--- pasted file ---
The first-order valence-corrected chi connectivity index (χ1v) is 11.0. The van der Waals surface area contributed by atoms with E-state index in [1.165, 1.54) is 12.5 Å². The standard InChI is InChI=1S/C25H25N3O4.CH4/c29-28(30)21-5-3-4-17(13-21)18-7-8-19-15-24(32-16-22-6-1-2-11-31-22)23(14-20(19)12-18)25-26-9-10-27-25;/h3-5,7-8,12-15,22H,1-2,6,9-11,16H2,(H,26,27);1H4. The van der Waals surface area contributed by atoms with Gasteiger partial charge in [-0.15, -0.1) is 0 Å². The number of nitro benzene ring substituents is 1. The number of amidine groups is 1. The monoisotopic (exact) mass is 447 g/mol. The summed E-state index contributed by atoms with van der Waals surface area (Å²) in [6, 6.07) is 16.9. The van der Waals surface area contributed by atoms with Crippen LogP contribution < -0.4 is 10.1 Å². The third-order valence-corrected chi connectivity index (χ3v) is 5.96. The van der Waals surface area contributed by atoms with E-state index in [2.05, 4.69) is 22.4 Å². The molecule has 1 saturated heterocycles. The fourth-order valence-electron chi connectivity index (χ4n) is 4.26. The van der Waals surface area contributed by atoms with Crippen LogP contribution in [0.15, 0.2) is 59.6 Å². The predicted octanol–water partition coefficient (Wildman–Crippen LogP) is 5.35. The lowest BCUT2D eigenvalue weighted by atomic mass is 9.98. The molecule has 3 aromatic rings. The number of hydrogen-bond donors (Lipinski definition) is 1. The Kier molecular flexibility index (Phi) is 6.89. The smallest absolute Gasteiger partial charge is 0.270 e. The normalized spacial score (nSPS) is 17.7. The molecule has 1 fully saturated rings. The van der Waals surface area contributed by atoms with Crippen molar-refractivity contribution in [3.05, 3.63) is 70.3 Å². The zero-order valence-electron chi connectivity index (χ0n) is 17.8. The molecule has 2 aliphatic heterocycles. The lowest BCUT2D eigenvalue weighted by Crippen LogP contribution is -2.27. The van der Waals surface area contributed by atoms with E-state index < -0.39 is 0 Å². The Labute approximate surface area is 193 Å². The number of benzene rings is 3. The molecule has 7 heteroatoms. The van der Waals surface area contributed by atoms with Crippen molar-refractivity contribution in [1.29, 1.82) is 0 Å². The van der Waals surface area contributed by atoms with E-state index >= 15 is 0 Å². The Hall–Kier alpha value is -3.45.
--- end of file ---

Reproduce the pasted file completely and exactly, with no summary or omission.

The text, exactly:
The first-order valence-corrected chi connectivity index (χ1v) is 11.0. The van der Waals surface area contributed by atoms with E-state index in [1.165, 1.54) is 12.5 Å². The standard InChI is InChI=1S/C25H25N3O4.CH4/c29-28(30)21-5-3-4-17(13-21)18-7-8-19-15-24(32-16-22-6-1-2-11-31-22)23(14-20(19)12-18)25-26-9-10-27-25;/h3-5,7-8,12-15,22H,1-2,6,9-11,16H2,(H,26,27);1H4. The van der Waals surface area contributed by atoms with Gasteiger partial charge in [-0.15, -0.1) is 0 Å². The number of nitro benzene ring substituents is 1. The number of amidine groups is 1. The monoisotopic (exact) mass is 447 g/mol. The summed E-state index contributed by atoms with van der Waals surface area (Å²) in [6, 6.07) is 16.9. The van der Waals surface area contributed by atoms with Crippen LogP contribution < -0.4 is 10.1 Å². The third-order valence-corrected chi connectivity index (χ3v) is 5.96. The van der Waals surface area contributed by atoms with E-state index in [2.05, 4.69) is 22.4 Å². The molecule has 1 saturated heterocycles. The fourth-order valence-electron chi connectivity index (χ4n) is 4.26. The van der Waals surface area contributed by atoms with Crippen LogP contribution in [0.15, 0.2) is 59.6 Å². The predicted octanol–water partition coefficient (Wildman–Crippen LogP) is 5.35. The lowest BCUT2D eigenvalue weighted by atomic mass is 9.98. The molecule has 3 aromatic rings. The number of hydrogen-bond donors (Lipinski definition) is 1. The Kier molecular flexibility index (Phi) is 6.89. The smallest absolute Gasteiger partial charge is 0.270 e. The normalized spacial score (nSPS) is 17.7. The molecule has 1 fully saturated rings. The van der Waals surface area contributed by atoms with Crippen molar-refractivity contribution in [3.05, 3.63) is 70.3 Å². The zero-order valence-electron chi connectivity index (χ0n) is 17.8. The molecule has 2 aliphatic heterocycles. The lowest BCUT2D eigenvalue weighted by Crippen LogP contribution is -2.27. The van der Waals surface area contributed by atoms with E-state index < -0.39 is 0 Å². The Labute approximate surface area is 193 Å². The number of benzene rings is 3. The molecule has 7 heteroatoms. The van der Waals surface area contributed by atoms with Crippen molar-refractivity contribution in [1.29, 1.82) is 0 Å². The van der Waals surface area contributed by atoms with E-state index >= 15 is 0 Å². The Hall–Kier alpha value is -3.45.